Elephant Body language : Decoding the secrets of the majestics

Elephant Body language

Elephants, the largest mammals on land, are not only renowned for their immense size and impressive tusks but also for their complex and fascinating social structures. One of the most intriguing aspects of their communication is their body language, a rich and nuanced form of expression that plays a crucial role in their daily lives. In this blog post, we’ll delve into the world of elephants and explore the meaning behind their gestures, postures and movements.

Apart from elephants being playful, loving, emotional, they are also massive and hence dominant. But not really dominant, but yes, quite egoistic. One of the deadliest elephants in the world are called bull elephants. In their musth, they’re very dangerous. They’d kill their keepers or caretakers, its own family members and even its own calves. So better stay away from it and read our article thoroughly to understand their body language better. We’ve referred to Wildlife SOS an esteemed organisation serving all of us extremely crucial information regarding wildlife for over 18 years now.

The Basics Of Elephant Body Language

Elephants are known for their intelligence and probably the most emotional wild animal. For instance, a herd of elephants would mourn all together if they’d lose any of their fellows. They’d also stop at the place where they’d lost their fellows and would mourn for them. This signifies their emotional gratitude and excellent memory at the same time. Elephants utilise a wide range of body language signals to convey their feelings and intentions. These signals can be broadly categorised into three main types: postural, vocal, and tactile communication.

Elephant Body language and Postural communication

Postural communication involves the way elephant’s position their bodies to convey specific messages. For example:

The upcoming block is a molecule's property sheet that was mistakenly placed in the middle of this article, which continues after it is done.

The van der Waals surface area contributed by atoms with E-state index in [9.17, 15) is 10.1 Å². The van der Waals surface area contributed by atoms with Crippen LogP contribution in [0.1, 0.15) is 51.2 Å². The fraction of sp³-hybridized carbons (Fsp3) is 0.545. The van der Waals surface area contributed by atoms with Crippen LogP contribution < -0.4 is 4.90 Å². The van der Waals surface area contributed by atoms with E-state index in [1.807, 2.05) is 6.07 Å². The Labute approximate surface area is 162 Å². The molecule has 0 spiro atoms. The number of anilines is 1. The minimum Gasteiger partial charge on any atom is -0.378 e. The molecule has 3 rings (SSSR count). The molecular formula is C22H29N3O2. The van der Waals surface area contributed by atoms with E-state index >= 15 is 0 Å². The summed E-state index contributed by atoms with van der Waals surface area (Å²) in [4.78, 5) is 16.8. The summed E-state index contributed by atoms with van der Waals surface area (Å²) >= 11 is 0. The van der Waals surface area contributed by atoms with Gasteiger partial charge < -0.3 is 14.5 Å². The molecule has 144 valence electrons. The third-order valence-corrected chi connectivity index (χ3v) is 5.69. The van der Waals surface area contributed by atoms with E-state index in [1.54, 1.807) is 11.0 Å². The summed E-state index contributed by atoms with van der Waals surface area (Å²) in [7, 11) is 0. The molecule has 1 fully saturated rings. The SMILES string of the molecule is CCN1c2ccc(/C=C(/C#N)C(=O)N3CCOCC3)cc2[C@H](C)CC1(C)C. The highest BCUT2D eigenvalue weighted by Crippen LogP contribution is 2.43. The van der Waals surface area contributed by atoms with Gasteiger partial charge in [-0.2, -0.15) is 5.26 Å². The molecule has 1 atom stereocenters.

Elephants ears are amazingly expressive. Held out to the sides, they often indicate an aggressive or frustrated mood. They’ll try to make themselves look bigger in size as much as possible. You’d want to stay away from them in this case. They’ll also place their forelimbs on a log or a hump of sand, or anything, that’ll make them appear even taller and bigger in size.

In contrast, pinned back ears against the body may signify a calm and content state. It is amusing to know, in most cases, it would be observed that elephants are rather flapping their ears from a pinned back position to sideways. This is just their method to cool themselves down. There’s nothing to worry about in such a situation.


The movement of their tail and also the position of their tail can mostly be a more prominent sign of their emotional state and also defines its focus. Mostly, elephants are very much absorbed into themselves and their body and they’d focus on themselves only. Interesting fact, they can identify themselves in mirrors. This demonstrates a level of self-awareness that was once thought to be unique to humans and a few other highly intelligent animals.

This study has been published in the journal “Animal Cognition”. They’d sway their tails from left to right when they’re happy. They might also raise their tail to demonstrate their excitement. But a tucked tail is a sign that it has shifted its focus from itself now. Elephants would hear from very long distances. In such a position, they are either gazing at its target or are trying to analyze a potential threat.  In areas that are more prone to potential threats, they’d either keep their tails tucked or even raised up as it is alert.

Head and trunk:

The angle of an elephant’s head and the position of its trunk can convey a variety of emotions. A lowered head and relaxed trunk often signal contentment, while a raised head and curled trunk may indicate aggression. Flapping ears, accompanied by shaking their heads is a common way of elephants to demonstrate annoyance, frustration and even dominance and also joy. Shaking heads is probably the most common preface for an elephant attacking humans due to misinterpreting. It is best to stay away from an elephant that is shaking his head rigorously.